If you regularly read new writers, where do you find them? What persuades you trust them with your time and money? Do you choose using reviews, or recommendations, or a try before you buy sample? Do you buy based on marketing communications? Amazon mailshots? Bookbub promotions? Goodreads suggestions? Does it make a difference if the book is free or discounted?
In her post last Thursday, Kay said: “I was looking to read something light and entertaining the other day, and all the descriptions and back cover copy seemed riddled with clichés…I just couldn’t force myself to click the button.”
Right there with you, Kay. One of my aims for 2016 is to read more new authors, ideally at least one per week. They don’t have to be debut authors, just ones I haven’t read before, but I’d like to include a good selection of writers near the beginning of their publishing career. I’m also trying to be open to new recommendation channels. I’d love to find a reading group that suits my tastes – I really miss Jenny Crusie’s Cherry Forums (used to get all my best new reads there). For now I’ve been reading my spamazon thoroughly and investigating the titles that catch my attention instead of giving the emails a hasty once-over/delete, checking out contributors to websites I enjoy (like The Passive Voice), and taking a slower stroll through the daily offerings at Bookbub.
So far I haven’t done particularly well, because I’ve gone book blurb blind. Read one after another, all those story snapshots sound formulaic. He’s This. She’s That. They’re pitted against one another/forced to work together / pretend to be a couple because Reasons. Will they overcome This and finally discover That? (Agreeing with Kay, my guess is that they will). I’m trying to fish in a bigger pool, and the blurbs aren’t helping, which is a pity. It’s hard to reduce a story to a handful of sentences and make it stand out. Tougher still to capture the voice and style of a book or author.
So far my process has been:
- eliminate sub-genres I don’t care for – no inspirational romance, no erotica, no young adult or college romances, and no seriously scary suspense;
- choose characters and especially heroines who sound powerful and active with strong goals and lots of agency (spies, thieves, mercenaries, cops, coroners, firefighters, business owners);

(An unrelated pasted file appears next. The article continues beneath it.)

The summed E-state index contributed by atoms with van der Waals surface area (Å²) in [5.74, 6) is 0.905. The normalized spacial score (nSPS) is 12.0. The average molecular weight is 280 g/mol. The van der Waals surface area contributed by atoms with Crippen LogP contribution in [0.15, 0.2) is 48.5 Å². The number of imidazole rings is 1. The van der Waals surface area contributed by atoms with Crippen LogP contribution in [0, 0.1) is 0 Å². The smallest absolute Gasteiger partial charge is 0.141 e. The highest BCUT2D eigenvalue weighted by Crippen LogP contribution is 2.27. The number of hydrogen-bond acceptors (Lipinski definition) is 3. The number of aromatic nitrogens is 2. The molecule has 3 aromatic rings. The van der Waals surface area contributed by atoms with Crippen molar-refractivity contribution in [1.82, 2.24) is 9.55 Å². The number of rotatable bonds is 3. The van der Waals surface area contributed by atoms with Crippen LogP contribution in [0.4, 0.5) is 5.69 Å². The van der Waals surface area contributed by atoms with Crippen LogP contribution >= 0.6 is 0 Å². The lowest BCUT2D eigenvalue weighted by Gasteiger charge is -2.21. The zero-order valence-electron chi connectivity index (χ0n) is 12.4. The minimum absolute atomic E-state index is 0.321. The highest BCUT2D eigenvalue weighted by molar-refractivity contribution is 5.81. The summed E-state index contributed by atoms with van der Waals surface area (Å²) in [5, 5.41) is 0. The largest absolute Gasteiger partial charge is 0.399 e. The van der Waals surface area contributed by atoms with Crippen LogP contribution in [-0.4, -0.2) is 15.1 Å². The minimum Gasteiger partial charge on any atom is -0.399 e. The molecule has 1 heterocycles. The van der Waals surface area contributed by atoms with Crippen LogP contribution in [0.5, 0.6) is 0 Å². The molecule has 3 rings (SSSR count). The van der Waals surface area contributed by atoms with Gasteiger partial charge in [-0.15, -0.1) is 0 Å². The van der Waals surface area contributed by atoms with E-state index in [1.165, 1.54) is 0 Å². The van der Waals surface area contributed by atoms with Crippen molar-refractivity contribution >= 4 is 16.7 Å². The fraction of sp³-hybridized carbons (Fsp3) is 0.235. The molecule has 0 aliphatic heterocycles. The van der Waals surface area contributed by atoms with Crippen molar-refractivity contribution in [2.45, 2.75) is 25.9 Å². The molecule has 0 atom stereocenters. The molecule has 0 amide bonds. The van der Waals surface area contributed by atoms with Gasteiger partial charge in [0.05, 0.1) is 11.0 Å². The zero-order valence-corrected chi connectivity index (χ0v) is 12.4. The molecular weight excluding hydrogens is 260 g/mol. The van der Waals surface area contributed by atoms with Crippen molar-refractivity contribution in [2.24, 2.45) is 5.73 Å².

- choose storylines with plenty of conflict, enough to support a whole book;
- pick/avoid based on my trope preferences – no to Big Mis or Secret Baby, yes to forced to work together, on opposite sides of a deal, friends to lovers, second chances;
- read reviews and/or comments on Amazon (not star ratings) to see if I can get a feel for the kind of writing involved.
- Check out the author’s website to see what other books they have written and see whether their pattern appeals to me;
- Read a sample;
- Buy 🙂 . Or not 😦 .
It’s been interesting, in a time-consuming way. We’re almost three weeks into 2016, and I’ve managed half a dozen ‘new’ authors. So far I haven’t had any disasters, but I haven’t had any roaring successes either. Everything I’ve picked has been well-written and sound from a craft perspective, but nothing has dug its hooks into me. I don’t want to blog about any of them, because I’m not excited enough to want to share them or spend more time discussing them.
I’d love to find a shiny new keeper. It’s been too long since I last got the love-at-first-sight, bowled-over feeling that hits me when I start a book by a new author and within a few pages I’m giddy with joy. Failing that, I wish I could find a smarter way to make my selections / expand my reading horizons.
I’d be fascinated to know where you find new authors, and if you have any tips and tricks for tracking down the books that suit your reading preferences, I’d love to hear them. And if you have any great new author recommendations, I’d be very glad of those, too.
I’m hoping for some thrilling new (to me) discoveries this year. If I’m successful, I promise you’ll be the first to hear all about it!